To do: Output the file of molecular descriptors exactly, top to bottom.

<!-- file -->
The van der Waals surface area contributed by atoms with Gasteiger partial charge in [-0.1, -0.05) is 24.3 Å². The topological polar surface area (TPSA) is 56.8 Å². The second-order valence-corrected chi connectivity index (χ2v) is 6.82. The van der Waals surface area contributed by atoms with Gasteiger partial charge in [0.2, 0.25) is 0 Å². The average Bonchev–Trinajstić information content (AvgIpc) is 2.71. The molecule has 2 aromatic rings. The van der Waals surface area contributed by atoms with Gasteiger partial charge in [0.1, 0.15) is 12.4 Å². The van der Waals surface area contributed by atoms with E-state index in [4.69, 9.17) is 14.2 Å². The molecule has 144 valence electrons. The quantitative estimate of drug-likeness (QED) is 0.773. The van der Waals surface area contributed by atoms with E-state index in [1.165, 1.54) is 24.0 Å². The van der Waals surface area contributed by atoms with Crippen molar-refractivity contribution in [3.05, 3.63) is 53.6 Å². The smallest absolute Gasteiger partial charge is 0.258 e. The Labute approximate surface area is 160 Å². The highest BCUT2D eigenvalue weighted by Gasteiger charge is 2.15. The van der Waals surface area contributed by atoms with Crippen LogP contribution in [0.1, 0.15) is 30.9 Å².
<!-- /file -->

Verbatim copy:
The van der Waals surface area contributed by atoms with Gasteiger partial charge in [-0.1, -0.05) is 24.3 Å². The topological polar surface area (TPSA) is 56.8 Å². The second-order valence-corrected chi connectivity index (χ2v) is 6.82. The van der Waals surface area contributed by atoms with Gasteiger partial charge in [0.2, 0.25) is 0 Å². The average Bonchev–Trinajstić information content (AvgIpc) is 2.71. The molecule has 2 aromatic rings. The van der Waals surface area contributed by atoms with Gasteiger partial charge in [0.1, 0.15) is 12.4 Å². The van der Waals surface area contributed by atoms with E-state index in [4.69, 9.17) is 14.2 Å². The molecule has 144 valence electrons. The quantitative estimate of drug-likeness (QED) is 0.773. The van der Waals surface area contributed by atoms with E-state index in [1.165, 1.54) is 24.0 Å². The van der Waals surface area contributed by atoms with Crippen molar-refractivity contribution in [3.05, 3.63) is 53.6 Å². The smallest absolute Gasteiger partial charge is 0.258 e. The Labute approximate surface area is 160 Å². The highest BCUT2D eigenvalue weighted by Gasteiger charge is 2.15. The van der Waals surface area contributed by atoms with Crippen LogP contribution in [0.1, 0.15) is 30.9 Å².